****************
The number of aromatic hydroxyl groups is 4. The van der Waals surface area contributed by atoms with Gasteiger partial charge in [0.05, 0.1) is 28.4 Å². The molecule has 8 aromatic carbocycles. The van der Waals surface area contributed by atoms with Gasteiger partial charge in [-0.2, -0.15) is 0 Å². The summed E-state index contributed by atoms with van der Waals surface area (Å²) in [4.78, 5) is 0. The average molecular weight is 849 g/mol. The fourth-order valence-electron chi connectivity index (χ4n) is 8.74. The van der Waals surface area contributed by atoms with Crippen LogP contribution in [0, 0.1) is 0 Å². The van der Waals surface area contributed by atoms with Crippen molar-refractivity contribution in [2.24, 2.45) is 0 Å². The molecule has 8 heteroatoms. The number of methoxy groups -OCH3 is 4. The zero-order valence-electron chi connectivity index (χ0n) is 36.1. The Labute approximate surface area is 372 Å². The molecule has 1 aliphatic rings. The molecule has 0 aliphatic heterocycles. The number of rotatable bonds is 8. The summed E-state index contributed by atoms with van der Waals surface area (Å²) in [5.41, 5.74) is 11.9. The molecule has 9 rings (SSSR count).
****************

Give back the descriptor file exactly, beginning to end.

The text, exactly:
The number of aromatic hydroxyl groups is 4. The van der Waals surface area contributed by atoms with Gasteiger partial charge in [0.05, 0.1) is 28.4 Å². The molecule has 8 aromatic carbocycles. The van der Waals surface area contributed by atoms with Gasteiger partial charge in [-0.2, -0.15) is 0 Å². The summed E-state index contributed by atoms with van der Waals surface area (Å²) in [4.78, 5) is 0. The average molecular weight is 849 g/mol. The fourth-order valence-electron chi connectivity index (χ4n) is 8.74. The van der Waals surface area contributed by atoms with Crippen LogP contribution in [0, 0.1) is 0 Å². The van der Waals surface area contributed by atoms with Crippen molar-refractivity contribution in [2.24, 2.45) is 0 Å². The molecule has 8 heteroatoms. The number of methoxy groups -OCH3 is 4. The zero-order valence-electron chi connectivity index (χ0n) is 36.1. The Labute approximate surface area is 372 Å². The molecule has 1 aliphatic rings. The molecule has 0 aliphatic heterocycles. The number of rotatable bonds is 8. The summed E-state index contributed by atoms with van der Waals surface area (Å²) in [5.41, 5.74) is 11.9. The molecule has 9 rings (SSSR count).